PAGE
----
That's according to "Glory Lost and Found How Delta Climbed From Despair to Dominance in the Post 9/11 Era," a book being released Monday, by Seth Kaplan and Jay Shabat, respectively the managing partner and publisher of Airline Weekly.
Kaplan said in an interview that when Delta filed for bankruptcy in 2005, "even among bankrupt airlines, it was in terrible shape. And now in the last several years, by some measures it has been the most profitable airline in the world."
He adds, "It's hard to think of a more improbable turnaround story." And, he says, Delta "generally managed to do it in a way that is good for its employees and customers. ... You have happy shareholders, happy employees and happy customers. That's an interesting story."
Major steps included merging with Northwest Airlines, cutting costs, slashing debt, globalizing its network, aggressively charging for extra baggage and in-flight food, expanding its New York presence, adding seats to aircraft and even buying its own oil refinery to help fight high fuel costs.
One of the most profitable changes for Delta, eventually copied by most of the industry, is how it refined scheduling.
"It used to be that an airline schedule looked the same every day of the week, and all year long," Kaplan said. Airlines took for granted that during slow seasons or slow days of the week, they would need to drop fares or fly with more empty seats.
"Delta really began varying its schedules very dynamically by season and even by day of week," he said. "They said if not as many people want to fly on Tuesday as Monday, let's fly less on Tuesday. They matched their supply of seats to the demand."
That's why, for example, Delta has nonstop flights from Salt Lake City to Amsterdam during the summer when demand is high to and from Europe but not in other seasons.
Among smaller factors in Delta's turnaround, the book says, was a strong performance by its Salt Lake City hub. It notes, "Delta added markets from Salt Lake City, whose economy was faring relatively well during the recession."
Kaplan said Salt Lake City's "geography is very good" as a connecting point for anywhere in the West.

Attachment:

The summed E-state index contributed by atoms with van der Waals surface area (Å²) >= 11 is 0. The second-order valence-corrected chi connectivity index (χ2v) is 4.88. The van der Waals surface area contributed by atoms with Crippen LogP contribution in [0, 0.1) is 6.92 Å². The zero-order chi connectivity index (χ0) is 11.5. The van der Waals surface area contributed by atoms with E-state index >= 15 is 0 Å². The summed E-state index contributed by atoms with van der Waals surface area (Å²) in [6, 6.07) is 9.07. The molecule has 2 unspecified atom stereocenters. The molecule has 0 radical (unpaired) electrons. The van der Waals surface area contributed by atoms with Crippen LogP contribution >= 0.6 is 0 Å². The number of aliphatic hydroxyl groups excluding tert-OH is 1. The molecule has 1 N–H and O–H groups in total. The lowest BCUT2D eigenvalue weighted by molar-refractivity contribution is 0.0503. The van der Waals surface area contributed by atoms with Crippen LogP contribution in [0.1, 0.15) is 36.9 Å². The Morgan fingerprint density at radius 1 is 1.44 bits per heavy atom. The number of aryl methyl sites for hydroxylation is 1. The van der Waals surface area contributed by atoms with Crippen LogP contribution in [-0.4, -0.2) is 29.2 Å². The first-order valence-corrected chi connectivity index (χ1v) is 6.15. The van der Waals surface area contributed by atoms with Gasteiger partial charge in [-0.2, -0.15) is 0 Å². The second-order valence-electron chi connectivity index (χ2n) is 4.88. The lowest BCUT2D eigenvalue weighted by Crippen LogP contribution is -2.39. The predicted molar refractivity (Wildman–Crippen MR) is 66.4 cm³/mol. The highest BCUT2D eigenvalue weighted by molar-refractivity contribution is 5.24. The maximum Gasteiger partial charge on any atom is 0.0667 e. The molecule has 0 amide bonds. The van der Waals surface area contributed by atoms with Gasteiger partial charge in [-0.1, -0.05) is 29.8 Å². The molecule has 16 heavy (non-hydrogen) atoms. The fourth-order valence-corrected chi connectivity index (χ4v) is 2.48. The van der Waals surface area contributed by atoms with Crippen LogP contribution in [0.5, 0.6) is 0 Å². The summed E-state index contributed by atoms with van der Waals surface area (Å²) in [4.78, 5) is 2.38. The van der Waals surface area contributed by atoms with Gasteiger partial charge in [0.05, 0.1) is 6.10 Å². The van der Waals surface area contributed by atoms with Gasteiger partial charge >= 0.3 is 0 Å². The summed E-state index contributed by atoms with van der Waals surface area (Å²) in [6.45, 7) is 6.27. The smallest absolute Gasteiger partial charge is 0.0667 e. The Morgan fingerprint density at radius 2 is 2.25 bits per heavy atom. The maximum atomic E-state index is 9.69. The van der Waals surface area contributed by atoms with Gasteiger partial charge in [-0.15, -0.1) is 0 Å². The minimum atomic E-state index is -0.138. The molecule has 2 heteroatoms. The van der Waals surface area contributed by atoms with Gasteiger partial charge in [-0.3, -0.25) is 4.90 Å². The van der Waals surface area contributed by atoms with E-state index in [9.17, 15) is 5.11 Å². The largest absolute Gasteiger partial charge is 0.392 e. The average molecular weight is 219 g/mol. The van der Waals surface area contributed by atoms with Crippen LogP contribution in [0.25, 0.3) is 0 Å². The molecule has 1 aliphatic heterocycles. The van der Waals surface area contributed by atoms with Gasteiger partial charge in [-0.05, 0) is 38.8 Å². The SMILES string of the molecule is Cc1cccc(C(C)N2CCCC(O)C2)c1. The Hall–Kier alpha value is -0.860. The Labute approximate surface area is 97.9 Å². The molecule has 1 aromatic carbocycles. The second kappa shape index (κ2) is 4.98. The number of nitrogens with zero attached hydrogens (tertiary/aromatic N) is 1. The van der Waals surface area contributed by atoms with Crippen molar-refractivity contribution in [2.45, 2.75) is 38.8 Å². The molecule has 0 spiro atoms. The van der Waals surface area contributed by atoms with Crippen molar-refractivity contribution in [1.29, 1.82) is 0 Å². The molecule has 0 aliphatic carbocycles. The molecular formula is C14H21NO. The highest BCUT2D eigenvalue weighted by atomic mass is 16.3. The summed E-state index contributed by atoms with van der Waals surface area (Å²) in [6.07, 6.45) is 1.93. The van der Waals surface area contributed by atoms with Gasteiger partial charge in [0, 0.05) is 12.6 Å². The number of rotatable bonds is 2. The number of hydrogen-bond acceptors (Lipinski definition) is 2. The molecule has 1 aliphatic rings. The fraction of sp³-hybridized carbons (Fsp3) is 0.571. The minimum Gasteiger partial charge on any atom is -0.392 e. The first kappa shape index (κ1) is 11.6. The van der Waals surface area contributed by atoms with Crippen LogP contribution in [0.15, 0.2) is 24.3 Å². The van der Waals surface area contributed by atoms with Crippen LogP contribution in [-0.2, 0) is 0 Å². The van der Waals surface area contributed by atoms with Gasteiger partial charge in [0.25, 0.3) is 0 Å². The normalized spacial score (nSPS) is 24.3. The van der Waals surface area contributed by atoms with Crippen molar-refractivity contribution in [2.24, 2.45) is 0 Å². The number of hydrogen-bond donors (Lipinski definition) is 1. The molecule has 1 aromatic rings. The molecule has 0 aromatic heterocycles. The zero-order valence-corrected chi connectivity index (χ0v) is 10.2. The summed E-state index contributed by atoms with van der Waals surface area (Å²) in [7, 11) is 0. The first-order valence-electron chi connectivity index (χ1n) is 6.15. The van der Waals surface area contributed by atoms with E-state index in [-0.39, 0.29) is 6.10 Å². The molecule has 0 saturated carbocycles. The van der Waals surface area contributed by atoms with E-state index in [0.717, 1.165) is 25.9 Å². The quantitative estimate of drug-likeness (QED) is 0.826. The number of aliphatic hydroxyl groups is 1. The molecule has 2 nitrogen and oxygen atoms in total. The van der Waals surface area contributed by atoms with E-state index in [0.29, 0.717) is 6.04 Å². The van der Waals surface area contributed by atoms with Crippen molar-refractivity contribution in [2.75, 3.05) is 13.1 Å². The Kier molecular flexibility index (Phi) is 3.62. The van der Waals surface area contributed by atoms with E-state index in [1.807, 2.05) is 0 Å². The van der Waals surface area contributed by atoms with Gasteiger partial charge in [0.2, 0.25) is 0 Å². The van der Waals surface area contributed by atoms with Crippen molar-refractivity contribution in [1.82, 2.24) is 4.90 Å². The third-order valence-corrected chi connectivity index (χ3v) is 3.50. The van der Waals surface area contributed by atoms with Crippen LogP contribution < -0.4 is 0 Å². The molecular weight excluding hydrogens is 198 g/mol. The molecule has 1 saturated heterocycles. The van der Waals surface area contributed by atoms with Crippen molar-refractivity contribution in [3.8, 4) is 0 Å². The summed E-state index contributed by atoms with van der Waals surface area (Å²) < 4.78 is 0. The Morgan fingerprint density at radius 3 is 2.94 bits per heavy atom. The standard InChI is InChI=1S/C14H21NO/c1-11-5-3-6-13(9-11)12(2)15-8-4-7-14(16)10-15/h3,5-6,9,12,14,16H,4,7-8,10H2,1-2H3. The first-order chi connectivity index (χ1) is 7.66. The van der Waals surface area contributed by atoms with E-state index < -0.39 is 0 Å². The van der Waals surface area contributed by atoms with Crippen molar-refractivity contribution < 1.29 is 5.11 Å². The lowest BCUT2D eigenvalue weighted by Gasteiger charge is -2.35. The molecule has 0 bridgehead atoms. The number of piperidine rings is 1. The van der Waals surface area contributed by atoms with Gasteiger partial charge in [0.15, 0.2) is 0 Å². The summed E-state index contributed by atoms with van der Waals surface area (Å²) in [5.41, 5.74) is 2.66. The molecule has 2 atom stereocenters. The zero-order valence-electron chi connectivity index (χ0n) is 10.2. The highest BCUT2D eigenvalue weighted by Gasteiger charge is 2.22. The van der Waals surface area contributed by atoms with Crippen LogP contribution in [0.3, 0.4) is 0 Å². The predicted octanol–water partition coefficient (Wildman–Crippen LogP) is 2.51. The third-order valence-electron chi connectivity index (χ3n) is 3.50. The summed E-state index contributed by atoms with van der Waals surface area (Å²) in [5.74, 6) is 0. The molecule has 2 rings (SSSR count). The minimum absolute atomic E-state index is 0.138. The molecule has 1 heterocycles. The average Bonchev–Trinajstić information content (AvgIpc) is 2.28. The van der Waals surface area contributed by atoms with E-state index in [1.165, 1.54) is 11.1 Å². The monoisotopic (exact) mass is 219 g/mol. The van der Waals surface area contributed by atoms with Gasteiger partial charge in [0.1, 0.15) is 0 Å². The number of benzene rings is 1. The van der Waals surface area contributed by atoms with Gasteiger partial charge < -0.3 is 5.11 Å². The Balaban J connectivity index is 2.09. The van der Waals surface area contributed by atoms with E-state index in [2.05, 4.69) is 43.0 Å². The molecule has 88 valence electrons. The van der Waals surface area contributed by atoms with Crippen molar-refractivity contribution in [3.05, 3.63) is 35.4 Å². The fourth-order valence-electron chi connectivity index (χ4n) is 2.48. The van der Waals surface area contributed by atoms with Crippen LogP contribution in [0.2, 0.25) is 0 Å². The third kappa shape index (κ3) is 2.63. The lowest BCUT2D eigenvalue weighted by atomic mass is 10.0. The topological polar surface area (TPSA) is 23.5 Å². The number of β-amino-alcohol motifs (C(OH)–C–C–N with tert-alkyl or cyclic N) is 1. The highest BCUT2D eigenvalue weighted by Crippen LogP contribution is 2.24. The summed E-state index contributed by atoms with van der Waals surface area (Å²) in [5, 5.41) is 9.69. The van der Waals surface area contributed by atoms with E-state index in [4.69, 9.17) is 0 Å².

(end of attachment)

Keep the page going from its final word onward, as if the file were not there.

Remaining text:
"The economy is good. And it is a destination. It's a place where people like to visit. That helps because a hub needs a certain amount of local demand where people are not connecting, where people will pay a little more for the convenient nonstop."
He said, "The one thing it does not have going for it is a large local population relative to other hub cities."
But, he adds, Salt Lake City "made the cut" in competition with other Delta hubs. "Memphis did not. Cincinnati is still considered a hub, but it has been downsized very dramatically. Salt Lake City seems to have found a sweet spot where they can operate a reasonably sized hub profitably."
The book also said Neeleman and his creation of JetBlue were the greatest competitive threat to Delta at its low point because it cut into Delta's New York City market, offering low fares and better amenities.
"Delta did become better" because of JetBlue's competition, Kaplan said. "JetBlue was really the first low-cost carrier where people preferred its product so much that they would even pay more to fly it."
That included televisions at every seat, extra legroom and unlimited snacks. "Delta's first big response was Song [a low-cost airline of its own], which was not a financial success. But they learned a lot about product," Kaplan said. "Now if you talk to people who travel a lot, they say, 'Yes, Delta is a pretty nice airline. They learned a lot of that by competing against that airline [JetBlue]."
Delta now offers lie-flat premium seats for long-haul flights, Wi-Fi, extra-legroom economy seats for loyal customers (and others willing to pay more), new airport terminals in New York and Atlanta, renovated lounges, first-class cabins on regional jets, customer service via mobile and social-media channels and an upgraded website and airport kiosks.